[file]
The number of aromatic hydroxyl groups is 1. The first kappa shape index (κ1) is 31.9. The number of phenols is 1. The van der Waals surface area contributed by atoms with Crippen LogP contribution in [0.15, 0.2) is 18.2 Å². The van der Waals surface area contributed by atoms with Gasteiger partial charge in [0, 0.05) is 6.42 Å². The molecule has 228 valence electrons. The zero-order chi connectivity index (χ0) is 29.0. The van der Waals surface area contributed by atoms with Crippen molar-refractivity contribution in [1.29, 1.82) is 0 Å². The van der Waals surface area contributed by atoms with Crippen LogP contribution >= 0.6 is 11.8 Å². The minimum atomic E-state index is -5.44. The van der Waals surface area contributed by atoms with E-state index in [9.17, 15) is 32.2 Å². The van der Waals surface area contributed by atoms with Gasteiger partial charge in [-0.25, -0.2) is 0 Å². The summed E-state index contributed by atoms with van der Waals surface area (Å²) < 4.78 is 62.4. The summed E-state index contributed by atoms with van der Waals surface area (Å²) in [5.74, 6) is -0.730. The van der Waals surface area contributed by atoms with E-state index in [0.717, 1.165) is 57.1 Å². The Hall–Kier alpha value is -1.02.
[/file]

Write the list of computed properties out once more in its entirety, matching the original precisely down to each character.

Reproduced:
The number of aromatic hydroxyl groups is 1. The first kappa shape index (κ1) is 31.9. The number of phenols is 1. The van der Waals surface area contributed by atoms with Crippen LogP contribution in [0.15, 0.2) is 18.2 Å². The van der Waals surface area contributed by atoms with Gasteiger partial charge in [0, 0.05) is 6.42 Å². The molecule has 228 valence electrons. The zero-order chi connectivity index (χ0) is 29.0. The van der Waals surface area contributed by atoms with Crippen molar-refractivity contribution in [1.29, 1.82) is 0 Å². The van der Waals surface area contributed by atoms with Crippen LogP contribution >= 0.6 is 11.8 Å². The minimum atomic E-state index is -5.44. The van der Waals surface area contributed by atoms with E-state index in [9.17, 15) is 32.2 Å². The van der Waals surface area contributed by atoms with Gasteiger partial charge in [-0.25, -0.2) is 0 Å². The summed E-state index contributed by atoms with van der Waals surface area (Å²) < 4.78 is 62.4. The summed E-state index contributed by atoms with van der Waals surface area (Å²) in [5.74, 6) is -0.730. The van der Waals surface area contributed by atoms with E-state index in [0.717, 1.165) is 57.1 Å². The Hall–Kier alpha value is -1.02.